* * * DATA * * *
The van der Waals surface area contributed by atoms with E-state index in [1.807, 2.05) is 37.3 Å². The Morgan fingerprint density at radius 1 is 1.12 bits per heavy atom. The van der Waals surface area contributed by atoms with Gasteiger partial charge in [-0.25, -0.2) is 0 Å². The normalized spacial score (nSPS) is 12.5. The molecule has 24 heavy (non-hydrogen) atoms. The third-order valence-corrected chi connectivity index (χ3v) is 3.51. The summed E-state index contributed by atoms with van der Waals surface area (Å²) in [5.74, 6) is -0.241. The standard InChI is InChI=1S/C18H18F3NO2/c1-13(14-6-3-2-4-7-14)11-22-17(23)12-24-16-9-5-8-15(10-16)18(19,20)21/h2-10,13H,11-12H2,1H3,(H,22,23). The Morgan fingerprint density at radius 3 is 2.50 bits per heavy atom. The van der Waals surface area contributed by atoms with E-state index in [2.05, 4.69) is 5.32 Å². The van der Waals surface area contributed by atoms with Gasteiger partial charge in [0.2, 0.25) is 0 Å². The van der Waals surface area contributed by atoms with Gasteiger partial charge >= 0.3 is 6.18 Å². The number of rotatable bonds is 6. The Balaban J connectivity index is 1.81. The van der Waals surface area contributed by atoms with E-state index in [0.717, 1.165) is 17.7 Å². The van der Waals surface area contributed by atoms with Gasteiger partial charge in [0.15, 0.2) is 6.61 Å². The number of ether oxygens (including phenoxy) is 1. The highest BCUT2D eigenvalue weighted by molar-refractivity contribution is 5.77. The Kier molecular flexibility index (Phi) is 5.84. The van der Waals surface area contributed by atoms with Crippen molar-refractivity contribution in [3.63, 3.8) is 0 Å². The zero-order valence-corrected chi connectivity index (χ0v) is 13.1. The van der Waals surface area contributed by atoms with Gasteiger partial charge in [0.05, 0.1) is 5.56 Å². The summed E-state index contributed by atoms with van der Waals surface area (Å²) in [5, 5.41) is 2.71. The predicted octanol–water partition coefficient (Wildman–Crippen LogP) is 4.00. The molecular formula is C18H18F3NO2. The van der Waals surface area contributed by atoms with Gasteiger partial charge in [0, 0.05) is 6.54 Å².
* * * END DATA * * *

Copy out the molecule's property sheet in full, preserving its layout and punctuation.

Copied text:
The van der Waals surface area contributed by atoms with E-state index in [1.807, 2.05) is 37.3 Å². The Morgan fingerprint density at radius 1 is 1.12 bits per heavy atom. The van der Waals surface area contributed by atoms with Gasteiger partial charge in [-0.25, -0.2) is 0 Å². The normalized spacial score (nSPS) is 12.5. The molecule has 24 heavy (non-hydrogen) atoms. The third-order valence-corrected chi connectivity index (χ3v) is 3.51. The summed E-state index contributed by atoms with van der Waals surface area (Å²) in [5.74, 6) is -0.241. The standard InChI is InChI=1S/C18H18F3NO2/c1-13(14-6-3-2-4-7-14)11-22-17(23)12-24-16-9-5-8-15(10-16)18(19,20)21/h2-10,13H,11-12H2,1H3,(H,22,23). The Morgan fingerprint density at radius 3 is 2.50 bits per heavy atom. The van der Waals surface area contributed by atoms with E-state index in [2.05, 4.69) is 5.32 Å². The van der Waals surface area contributed by atoms with Gasteiger partial charge in [0.2, 0.25) is 0 Å². The van der Waals surface area contributed by atoms with Gasteiger partial charge >= 0.3 is 6.18 Å². The number of rotatable bonds is 6. The Balaban J connectivity index is 1.81. The van der Waals surface area contributed by atoms with E-state index in [0.717, 1.165) is 17.7 Å². The van der Waals surface area contributed by atoms with Gasteiger partial charge in [0.15, 0.2) is 6.61 Å². The number of ether oxygens (including phenoxy) is 1. The highest BCUT2D eigenvalue weighted by molar-refractivity contribution is 5.77. The Kier molecular flexibility index (Phi) is 5.84. The van der Waals surface area contributed by atoms with Crippen molar-refractivity contribution in [3.63, 3.8) is 0 Å². The zero-order valence-corrected chi connectivity index (χ0v) is 13.1. The van der Waals surface area contributed by atoms with Gasteiger partial charge in [0.05, 0.1) is 5.56 Å². The summed E-state index contributed by atoms with van der Waals surface area (Å²) in [5, 5.41) is 2.71. The predicted octanol–water partition coefficient (Wildman–Crippen LogP) is 4.00. The molecular formula is C18H18F3NO2. The van der Waals surface area contributed by atoms with Gasteiger partial charge in [0, 0.05) is 6.54 Å².